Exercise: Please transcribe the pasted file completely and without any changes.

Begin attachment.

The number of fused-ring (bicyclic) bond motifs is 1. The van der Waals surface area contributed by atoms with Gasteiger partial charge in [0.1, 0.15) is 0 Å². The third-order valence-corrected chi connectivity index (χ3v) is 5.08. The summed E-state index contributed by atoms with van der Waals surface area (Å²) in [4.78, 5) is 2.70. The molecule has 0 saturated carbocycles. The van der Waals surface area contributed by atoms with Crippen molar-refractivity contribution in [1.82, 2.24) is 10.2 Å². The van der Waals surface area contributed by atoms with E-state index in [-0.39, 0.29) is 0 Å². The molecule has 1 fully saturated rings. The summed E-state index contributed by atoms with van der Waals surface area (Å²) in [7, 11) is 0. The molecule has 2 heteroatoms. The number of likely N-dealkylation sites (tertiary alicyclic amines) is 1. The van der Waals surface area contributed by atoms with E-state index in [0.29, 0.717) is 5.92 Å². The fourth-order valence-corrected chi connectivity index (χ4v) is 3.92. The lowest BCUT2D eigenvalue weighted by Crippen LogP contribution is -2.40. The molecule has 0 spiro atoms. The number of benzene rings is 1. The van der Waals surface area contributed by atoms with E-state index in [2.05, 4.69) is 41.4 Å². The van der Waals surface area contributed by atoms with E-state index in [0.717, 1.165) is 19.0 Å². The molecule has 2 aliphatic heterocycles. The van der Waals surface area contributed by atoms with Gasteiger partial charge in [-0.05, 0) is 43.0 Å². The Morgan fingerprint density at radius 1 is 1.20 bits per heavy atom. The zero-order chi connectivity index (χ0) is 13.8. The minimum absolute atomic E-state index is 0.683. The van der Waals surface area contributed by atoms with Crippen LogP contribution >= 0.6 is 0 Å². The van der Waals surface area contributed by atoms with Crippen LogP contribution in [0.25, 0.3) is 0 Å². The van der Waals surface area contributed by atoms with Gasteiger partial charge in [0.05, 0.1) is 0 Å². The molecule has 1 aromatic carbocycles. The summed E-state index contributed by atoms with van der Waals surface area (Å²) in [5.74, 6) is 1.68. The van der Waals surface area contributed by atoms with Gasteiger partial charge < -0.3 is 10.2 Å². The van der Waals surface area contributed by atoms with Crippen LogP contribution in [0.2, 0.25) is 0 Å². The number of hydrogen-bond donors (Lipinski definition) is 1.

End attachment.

The number of fused-ring (bicyclic) bond motifs is 1. The van der Waals surface area contributed by atoms with Gasteiger partial charge in [0.1, 0.15) is 0 Å². The third-order valence-corrected chi connectivity index (χ3v) is 5.08. The summed E-state index contributed by atoms with van der Waals surface area (Å²) in [4.78, 5) is 2.70. The molecule has 0 saturated carbocycles. The van der Waals surface area contributed by atoms with Crippen molar-refractivity contribution in [1.82, 2.24) is 10.2 Å². The van der Waals surface area contributed by atoms with E-state index in [-0.39, 0.29) is 0 Å². The molecule has 1 fully saturated rings. The summed E-state index contributed by atoms with van der Waals surface area (Å²) in [7, 11) is 0. The molecule has 2 heteroatoms. The number of likely N-dealkylation sites (tertiary alicyclic amines) is 1. The van der Waals surface area contributed by atoms with E-state index in [0.29, 0.717) is 5.92 Å². The fourth-order valence-corrected chi connectivity index (χ4v) is 3.92. The lowest BCUT2D eigenvalue weighted by Crippen LogP contribution is -2.40. The molecule has 0 spiro atoms. The number of benzene rings is 1. The van der Waals surface area contributed by atoms with E-state index in [2.05, 4.69) is 41.4 Å². The van der Waals surface area contributed by atoms with E-state index in [0.717, 1.165) is 19.0 Å². The molecule has 2 aliphatic heterocycles. The van der Waals surface area contributed by atoms with Gasteiger partial charge in [-0.05, 0) is 43.0 Å². The Morgan fingerprint density at radius 1 is 1.20 bits per heavy atom. The zero-order chi connectivity index (χ0) is 13.8. The minimum absolute atomic E-state index is 0.683. The van der Waals surface area contributed by atoms with Crippen LogP contribution >= 0.6 is 0 Å². The van der Waals surface area contributed by atoms with Crippen LogP contribution in [0.25, 0.3) is 0 Å². The van der Waals surface area contributed by atoms with Gasteiger partial charge in [0.05, 0.1) is 0 Å². The molecule has 1 aromatic carbocycles. The summed E-state index contributed by atoms with van der Waals surface area (Å²) in [5.74, 6) is 1.68. The van der Waals surface area contributed by atoms with Gasteiger partial charge < -0.3 is 10.2 Å². The van der Waals surface area contributed by atoms with Crippen LogP contribution in [0.2, 0.25) is 0 Å². The number of hydrogen-bond donors (Lipinski definition) is 1.